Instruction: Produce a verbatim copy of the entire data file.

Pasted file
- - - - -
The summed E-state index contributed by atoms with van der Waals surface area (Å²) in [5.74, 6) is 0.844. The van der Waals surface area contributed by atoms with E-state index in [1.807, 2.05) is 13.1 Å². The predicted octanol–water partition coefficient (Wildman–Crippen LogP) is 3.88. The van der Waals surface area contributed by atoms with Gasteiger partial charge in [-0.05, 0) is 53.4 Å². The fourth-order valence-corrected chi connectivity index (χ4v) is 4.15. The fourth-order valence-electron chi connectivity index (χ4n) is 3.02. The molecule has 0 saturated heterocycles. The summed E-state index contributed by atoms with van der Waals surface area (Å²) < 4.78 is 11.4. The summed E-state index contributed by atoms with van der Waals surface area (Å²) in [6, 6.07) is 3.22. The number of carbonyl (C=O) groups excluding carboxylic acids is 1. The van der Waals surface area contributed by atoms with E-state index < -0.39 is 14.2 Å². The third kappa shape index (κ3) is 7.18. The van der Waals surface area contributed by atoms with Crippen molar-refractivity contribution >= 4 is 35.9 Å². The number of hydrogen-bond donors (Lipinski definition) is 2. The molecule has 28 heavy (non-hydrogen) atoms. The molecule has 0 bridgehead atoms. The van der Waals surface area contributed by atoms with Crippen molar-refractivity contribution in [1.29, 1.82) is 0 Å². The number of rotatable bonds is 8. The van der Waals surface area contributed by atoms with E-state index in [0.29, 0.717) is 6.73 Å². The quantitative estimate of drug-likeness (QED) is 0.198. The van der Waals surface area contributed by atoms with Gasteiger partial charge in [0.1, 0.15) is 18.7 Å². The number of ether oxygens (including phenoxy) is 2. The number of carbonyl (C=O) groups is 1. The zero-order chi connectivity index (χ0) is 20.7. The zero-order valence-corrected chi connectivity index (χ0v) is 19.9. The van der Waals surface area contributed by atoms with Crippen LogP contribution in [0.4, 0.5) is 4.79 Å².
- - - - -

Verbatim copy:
The summed E-state index contributed by atoms with van der Waals surface area (Å²) in [5.74, 6) is 0.844. The van der Waals surface area contributed by atoms with E-state index in [1.807, 2.05) is 13.1 Å². The predicted octanol–water partition coefficient (Wildman–Crippen LogP) is 3.88. The van der Waals surface area contributed by atoms with Gasteiger partial charge in [-0.05, 0) is 53.4 Å². The fourth-order valence-corrected chi connectivity index (χ4v) is 4.15. The fourth-order valence-electron chi connectivity index (χ4n) is 3.02. The molecule has 0 saturated heterocycles. The summed E-state index contributed by atoms with van der Waals surface area (Å²) < 4.78 is 11.4. The summed E-state index contributed by atoms with van der Waals surface area (Å²) in [6, 6.07) is 3.22. The number of carbonyl (C=O) groups excluding carboxylic acids is 1. The van der Waals surface area contributed by atoms with E-state index < -0.39 is 14.2 Å². The third kappa shape index (κ3) is 7.18. The van der Waals surface area contributed by atoms with Crippen molar-refractivity contribution >= 4 is 35.9 Å². The number of hydrogen-bond donors (Lipinski definition) is 2. The molecule has 28 heavy (non-hydrogen) atoms. The molecule has 0 bridgehead atoms. The van der Waals surface area contributed by atoms with Crippen molar-refractivity contribution in [1.29, 1.82) is 0 Å². The number of rotatable bonds is 8. The van der Waals surface area contributed by atoms with E-state index in [0.29, 0.717) is 6.73 Å². The quantitative estimate of drug-likeness (QED) is 0.198. The van der Waals surface area contributed by atoms with Gasteiger partial charge in [0.1, 0.15) is 18.7 Å². The number of ether oxygens (including phenoxy) is 2. The number of carbonyl (C=O) groups is 1. The zero-order chi connectivity index (χ0) is 20.7. The zero-order valence-corrected chi connectivity index (χ0v) is 19.9. The van der Waals surface area contributed by atoms with Crippen LogP contribution in [0.4, 0.5) is 4.79 Å².